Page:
To combat moisture, wood must be dried sufficiently. Wood should be split, stacked and covered in the summer months so that it is ready when needed. A woodpile should be protected from precipitation, but the sides should remain exposed to allow the stack to continue drying. A moisture content of 20 percent or less is ideal. Green birch and aspen can contain up to 80 percent moisture by weight. The inefficiency of burning anything more than 20 percent moisture leads to progressive increases in creosote and particulates.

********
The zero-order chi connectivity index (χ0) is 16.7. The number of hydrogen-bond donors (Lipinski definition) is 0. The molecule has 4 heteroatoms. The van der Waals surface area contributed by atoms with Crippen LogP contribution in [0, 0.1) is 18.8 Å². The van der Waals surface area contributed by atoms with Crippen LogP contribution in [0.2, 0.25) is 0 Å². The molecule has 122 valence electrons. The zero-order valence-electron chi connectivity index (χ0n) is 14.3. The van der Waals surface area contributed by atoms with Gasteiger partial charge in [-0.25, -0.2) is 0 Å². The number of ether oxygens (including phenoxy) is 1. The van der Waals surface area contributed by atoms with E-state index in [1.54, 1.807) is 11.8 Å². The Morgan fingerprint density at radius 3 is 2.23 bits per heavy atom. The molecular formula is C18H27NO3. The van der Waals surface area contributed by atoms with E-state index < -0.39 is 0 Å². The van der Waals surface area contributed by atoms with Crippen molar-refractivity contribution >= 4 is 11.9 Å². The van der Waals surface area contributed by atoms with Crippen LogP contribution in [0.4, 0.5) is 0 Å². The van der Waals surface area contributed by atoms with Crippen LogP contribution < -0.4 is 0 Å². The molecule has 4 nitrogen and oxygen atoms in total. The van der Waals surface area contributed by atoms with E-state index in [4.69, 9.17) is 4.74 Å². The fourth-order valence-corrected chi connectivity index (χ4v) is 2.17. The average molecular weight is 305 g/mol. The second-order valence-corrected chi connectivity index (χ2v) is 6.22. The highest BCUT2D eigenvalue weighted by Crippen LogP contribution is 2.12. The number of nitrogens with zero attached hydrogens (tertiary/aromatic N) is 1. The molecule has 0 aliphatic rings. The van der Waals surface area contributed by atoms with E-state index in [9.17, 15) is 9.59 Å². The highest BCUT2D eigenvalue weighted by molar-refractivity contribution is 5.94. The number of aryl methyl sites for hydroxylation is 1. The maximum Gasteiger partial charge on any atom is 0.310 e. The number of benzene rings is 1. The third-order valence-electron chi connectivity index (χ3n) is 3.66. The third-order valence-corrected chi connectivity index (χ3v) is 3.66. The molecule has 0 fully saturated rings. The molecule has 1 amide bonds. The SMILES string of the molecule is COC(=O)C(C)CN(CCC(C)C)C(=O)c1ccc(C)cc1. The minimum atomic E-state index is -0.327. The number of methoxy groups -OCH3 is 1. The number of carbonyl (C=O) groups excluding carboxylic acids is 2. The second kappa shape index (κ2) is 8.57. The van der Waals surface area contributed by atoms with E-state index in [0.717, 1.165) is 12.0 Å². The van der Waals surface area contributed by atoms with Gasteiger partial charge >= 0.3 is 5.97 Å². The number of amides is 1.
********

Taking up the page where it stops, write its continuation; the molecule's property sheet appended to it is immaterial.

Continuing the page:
If you want the full story on wood-burning in the Interior, along with a wealth of information regarding proper burning techniques, the Fairbanks North Star Borough is putting on two open houses on wood burning and PM 2.5 next week.
The open houses take place Tuesday at the Morris Thompson Cultural and Visitor’s Center and Wednesday at the North Pole Middle School cafeteria.
The “Ask a Builder” series is dedicated to answering some of the many questions Fairbanks residents have about building, energy and the many other parts of home life.
Alaska HomeWise articles promote home awareness for the Cold Climate Housing Research Center (CCHRC). If you have a question, e-mail us at firstname.lastname@example.org. You can also call the CCHRC at (907) 457-3454.